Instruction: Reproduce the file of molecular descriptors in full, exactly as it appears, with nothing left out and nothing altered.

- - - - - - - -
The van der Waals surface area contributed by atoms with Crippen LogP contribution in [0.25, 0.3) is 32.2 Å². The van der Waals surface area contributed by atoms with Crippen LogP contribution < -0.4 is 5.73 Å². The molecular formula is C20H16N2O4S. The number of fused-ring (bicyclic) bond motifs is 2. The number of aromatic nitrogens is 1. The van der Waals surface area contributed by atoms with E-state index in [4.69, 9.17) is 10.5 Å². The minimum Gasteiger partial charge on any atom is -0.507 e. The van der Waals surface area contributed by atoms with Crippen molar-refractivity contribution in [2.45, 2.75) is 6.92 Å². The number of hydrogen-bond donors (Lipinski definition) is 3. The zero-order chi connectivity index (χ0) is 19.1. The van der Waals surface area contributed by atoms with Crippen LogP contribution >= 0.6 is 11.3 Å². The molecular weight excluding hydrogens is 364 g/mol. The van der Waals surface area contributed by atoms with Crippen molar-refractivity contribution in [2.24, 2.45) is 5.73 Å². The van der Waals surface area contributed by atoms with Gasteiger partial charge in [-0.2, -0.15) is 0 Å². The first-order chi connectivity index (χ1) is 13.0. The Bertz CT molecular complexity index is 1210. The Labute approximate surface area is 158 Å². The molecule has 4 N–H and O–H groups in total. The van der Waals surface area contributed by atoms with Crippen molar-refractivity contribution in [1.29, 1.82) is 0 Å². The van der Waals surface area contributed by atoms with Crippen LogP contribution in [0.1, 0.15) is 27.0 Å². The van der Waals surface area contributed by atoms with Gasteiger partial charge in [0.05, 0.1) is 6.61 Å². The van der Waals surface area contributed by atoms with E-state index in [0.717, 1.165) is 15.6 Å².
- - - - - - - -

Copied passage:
The van der Waals surface area contributed by atoms with Crippen LogP contribution in [0.25, 0.3) is 32.2 Å². The van der Waals surface area contributed by atoms with Crippen LogP contribution < -0.4 is 5.73 Å². The molecular formula is C20H16N2O4S. The number of fused-ring (bicyclic) bond motifs is 2. The number of aromatic nitrogens is 1. The van der Waals surface area contributed by atoms with E-state index in [4.69, 9.17) is 10.5 Å². The minimum Gasteiger partial charge on any atom is -0.507 e. The van der Waals surface area contributed by atoms with Crippen molar-refractivity contribution in [2.45, 2.75) is 6.92 Å². The number of hydrogen-bond donors (Lipinski definition) is 3. The zero-order chi connectivity index (χ0) is 19.1. The van der Waals surface area contributed by atoms with Crippen LogP contribution >= 0.6 is 11.3 Å². The molecular weight excluding hydrogens is 364 g/mol. The van der Waals surface area contributed by atoms with Crippen molar-refractivity contribution in [2.24, 2.45) is 5.73 Å². The van der Waals surface area contributed by atoms with Gasteiger partial charge in [-0.2, -0.15) is 0 Å². The first-order chi connectivity index (χ1) is 13.0. The Bertz CT molecular complexity index is 1210. The Labute approximate surface area is 158 Å². The molecule has 4 N–H and O–H groups in total. The van der Waals surface area contributed by atoms with Crippen molar-refractivity contribution in [1.29, 1.82) is 0 Å². The van der Waals surface area contributed by atoms with Crippen LogP contribution in [0.1, 0.15) is 27.0 Å². The van der Waals surface area contributed by atoms with Gasteiger partial charge in [0.05, 0.1) is 6.61 Å². The van der Waals surface area contributed by atoms with E-state index in [0.717, 1.165) is 15.6 Å².